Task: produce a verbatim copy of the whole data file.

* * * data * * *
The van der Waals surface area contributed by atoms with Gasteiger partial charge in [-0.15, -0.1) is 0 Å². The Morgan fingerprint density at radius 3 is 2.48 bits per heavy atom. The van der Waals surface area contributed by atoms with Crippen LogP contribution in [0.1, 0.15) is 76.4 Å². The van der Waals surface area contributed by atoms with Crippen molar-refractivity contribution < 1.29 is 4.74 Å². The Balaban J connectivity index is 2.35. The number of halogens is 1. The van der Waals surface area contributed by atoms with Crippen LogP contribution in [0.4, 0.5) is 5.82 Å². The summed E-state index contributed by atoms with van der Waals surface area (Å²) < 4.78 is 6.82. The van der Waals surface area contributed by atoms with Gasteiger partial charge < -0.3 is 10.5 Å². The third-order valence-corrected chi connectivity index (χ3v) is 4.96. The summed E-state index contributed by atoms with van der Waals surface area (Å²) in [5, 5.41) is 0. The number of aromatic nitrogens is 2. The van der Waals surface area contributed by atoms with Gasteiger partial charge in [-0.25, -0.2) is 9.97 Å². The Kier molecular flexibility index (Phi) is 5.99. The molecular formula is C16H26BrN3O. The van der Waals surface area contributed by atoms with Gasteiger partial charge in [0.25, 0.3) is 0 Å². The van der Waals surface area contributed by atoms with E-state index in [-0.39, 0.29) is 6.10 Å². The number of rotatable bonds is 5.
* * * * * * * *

The van der Waals surface area contributed by atoms with Gasteiger partial charge in [-0.15, -0.1) is 0 Å². The Morgan fingerprint density at radius 3 is 2.48 bits per heavy atom. The van der Waals surface area contributed by atoms with Crippen LogP contribution in [0.1, 0.15) is 76.4 Å². The van der Waals surface area contributed by atoms with Crippen molar-refractivity contribution < 1.29 is 4.74 Å². The Balaban J connectivity index is 2.35. The number of halogens is 1. The van der Waals surface area contributed by atoms with Crippen LogP contribution in [0.4, 0.5) is 5.82 Å². The summed E-state index contributed by atoms with van der Waals surface area (Å²) < 4.78 is 6.82. The van der Waals surface area contributed by atoms with Gasteiger partial charge < -0.3 is 10.5 Å². The third-order valence-corrected chi connectivity index (χ3v) is 4.96. The summed E-state index contributed by atoms with van der Waals surface area (Å²) in [5, 5.41) is 0. The number of aromatic nitrogens is 2. The van der Waals surface area contributed by atoms with Gasteiger partial charge in [-0.25, -0.2) is 9.97 Å². The Kier molecular flexibility index (Phi) is 5.99. The molecular formula is C16H26BrN3O. The van der Waals surface area contributed by atoms with Gasteiger partial charge in [0.25, 0.3) is 0 Å². The van der Waals surface area contributed by atoms with E-state index in [-0.39, 0.29) is 6.10 Å². The number of rotatable bonds is 5.